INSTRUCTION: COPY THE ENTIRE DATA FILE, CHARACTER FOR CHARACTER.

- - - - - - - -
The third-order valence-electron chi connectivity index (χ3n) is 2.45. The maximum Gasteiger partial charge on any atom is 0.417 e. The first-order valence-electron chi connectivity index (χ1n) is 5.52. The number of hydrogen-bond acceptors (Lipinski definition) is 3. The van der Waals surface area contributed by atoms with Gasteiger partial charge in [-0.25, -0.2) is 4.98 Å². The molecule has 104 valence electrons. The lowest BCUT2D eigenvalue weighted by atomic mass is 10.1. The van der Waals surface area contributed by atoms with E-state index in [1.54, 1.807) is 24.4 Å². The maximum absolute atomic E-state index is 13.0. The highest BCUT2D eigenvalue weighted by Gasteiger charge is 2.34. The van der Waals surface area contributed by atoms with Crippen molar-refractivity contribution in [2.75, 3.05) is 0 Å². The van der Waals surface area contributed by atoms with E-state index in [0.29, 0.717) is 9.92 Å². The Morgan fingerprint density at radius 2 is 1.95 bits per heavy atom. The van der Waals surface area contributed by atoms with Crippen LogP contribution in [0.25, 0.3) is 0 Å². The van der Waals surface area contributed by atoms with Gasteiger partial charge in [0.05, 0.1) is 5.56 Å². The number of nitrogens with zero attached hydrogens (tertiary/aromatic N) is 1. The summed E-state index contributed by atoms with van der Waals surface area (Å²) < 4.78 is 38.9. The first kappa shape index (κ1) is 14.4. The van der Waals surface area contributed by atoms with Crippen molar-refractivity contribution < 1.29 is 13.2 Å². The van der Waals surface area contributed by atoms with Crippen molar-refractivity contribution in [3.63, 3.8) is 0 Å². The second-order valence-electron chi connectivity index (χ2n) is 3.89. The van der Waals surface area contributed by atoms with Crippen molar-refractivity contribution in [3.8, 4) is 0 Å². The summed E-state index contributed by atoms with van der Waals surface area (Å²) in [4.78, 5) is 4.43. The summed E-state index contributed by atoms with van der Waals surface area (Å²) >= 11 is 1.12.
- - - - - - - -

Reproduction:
The third-order valence-electron chi connectivity index (χ3n) is 2.45. The maximum Gasteiger partial charge on any atom is 0.417 e. The first-order valence-electron chi connectivity index (χ1n) is 5.52. The number of hydrogen-bond acceptors (Lipinski definition) is 3. The van der Waals surface area contributed by atoms with Gasteiger partial charge in [-0.25, -0.2) is 4.98 Å². The molecule has 104 valence electrons. The lowest BCUT2D eigenvalue weighted by atomic mass is 10.1. The van der Waals surface area contributed by atoms with E-state index in [1.54, 1.807) is 24.4 Å². The maximum absolute atomic E-state index is 13.0. The highest BCUT2D eigenvalue weighted by Gasteiger charge is 2.34. The van der Waals surface area contributed by atoms with Crippen molar-refractivity contribution in [2.75, 3.05) is 0 Å². The van der Waals surface area contributed by atoms with E-state index in [0.29, 0.717) is 9.92 Å². The Morgan fingerprint density at radius 2 is 1.95 bits per heavy atom. The van der Waals surface area contributed by atoms with Crippen LogP contribution in [0.25, 0.3) is 0 Å². The van der Waals surface area contributed by atoms with Gasteiger partial charge in [0.05, 0.1) is 5.56 Å². The number of nitrogens with zero attached hydrogens (tertiary/aromatic N) is 1. The summed E-state index contributed by atoms with van der Waals surface area (Å²) < 4.78 is 38.9. The first kappa shape index (κ1) is 14.4. The van der Waals surface area contributed by atoms with Crippen molar-refractivity contribution < 1.29 is 13.2 Å². The van der Waals surface area contributed by atoms with Crippen molar-refractivity contribution in [3.63, 3.8) is 0 Å². The second-order valence-electron chi connectivity index (χ2n) is 3.89. The van der Waals surface area contributed by atoms with Crippen molar-refractivity contribution in [3.8, 4) is 0 Å². The summed E-state index contributed by atoms with van der Waals surface area (Å²) in [4.78, 5) is 4.43. The summed E-state index contributed by atoms with van der Waals surface area (Å²) >= 11 is 1.12.